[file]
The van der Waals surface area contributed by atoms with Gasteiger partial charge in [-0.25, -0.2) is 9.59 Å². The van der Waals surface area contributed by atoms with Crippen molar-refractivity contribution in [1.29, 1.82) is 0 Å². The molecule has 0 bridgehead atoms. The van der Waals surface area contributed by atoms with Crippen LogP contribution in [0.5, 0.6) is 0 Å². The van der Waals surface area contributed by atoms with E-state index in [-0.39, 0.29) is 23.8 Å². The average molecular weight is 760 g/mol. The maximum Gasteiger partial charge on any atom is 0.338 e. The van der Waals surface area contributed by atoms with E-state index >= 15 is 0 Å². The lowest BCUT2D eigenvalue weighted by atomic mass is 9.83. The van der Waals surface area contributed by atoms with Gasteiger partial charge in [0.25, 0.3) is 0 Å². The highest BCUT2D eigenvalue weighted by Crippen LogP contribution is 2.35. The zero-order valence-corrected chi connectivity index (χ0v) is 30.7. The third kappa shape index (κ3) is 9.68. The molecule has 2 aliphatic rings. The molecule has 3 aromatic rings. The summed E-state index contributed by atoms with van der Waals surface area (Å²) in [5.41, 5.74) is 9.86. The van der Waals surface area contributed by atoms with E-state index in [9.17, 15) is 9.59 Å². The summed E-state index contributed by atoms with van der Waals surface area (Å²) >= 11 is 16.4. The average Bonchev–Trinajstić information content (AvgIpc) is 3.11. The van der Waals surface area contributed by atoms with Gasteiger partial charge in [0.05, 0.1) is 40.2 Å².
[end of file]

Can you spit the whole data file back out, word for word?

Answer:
The van der Waals surface area contributed by atoms with Gasteiger partial charge in [-0.25, -0.2) is 9.59 Å². The van der Waals surface area contributed by atoms with Crippen molar-refractivity contribution in [1.29, 1.82) is 0 Å². The molecule has 0 bridgehead atoms. The van der Waals surface area contributed by atoms with Crippen LogP contribution in [0.5, 0.6) is 0 Å². The van der Waals surface area contributed by atoms with E-state index in [-0.39, 0.29) is 23.8 Å². The average molecular weight is 760 g/mol. The maximum Gasteiger partial charge on any atom is 0.338 e. The van der Waals surface area contributed by atoms with E-state index >= 15 is 0 Å². The lowest BCUT2D eigenvalue weighted by atomic mass is 9.83. The van der Waals surface area contributed by atoms with Gasteiger partial charge in [0.25, 0.3) is 0 Å². The highest BCUT2D eigenvalue weighted by Crippen LogP contribution is 2.35. The zero-order valence-corrected chi connectivity index (χ0v) is 30.7. The third kappa shape index (κ3) is 9.68. The molecule has 2 aliphatic rings. The molecule has 3 aromatic rings. The summed E-state index contributed by atoms with van der Waals surface area (Å²) in [5.41, 5.74) is 9.86. The van der Waals surface area contributed by atoms with E-state index in [9.17, 15) is 9.59 Å². The summed E-state index contributed by atoms with van der Waals surface area (Å²) >= 11 is 16.4. The average Bonchev–Trinajstić information content (AvgIpc) is 3.11. The van der Waals surface area contributed by atoms with Gasteiger partial charge in [0.05, 0.1) is 40.2 Å².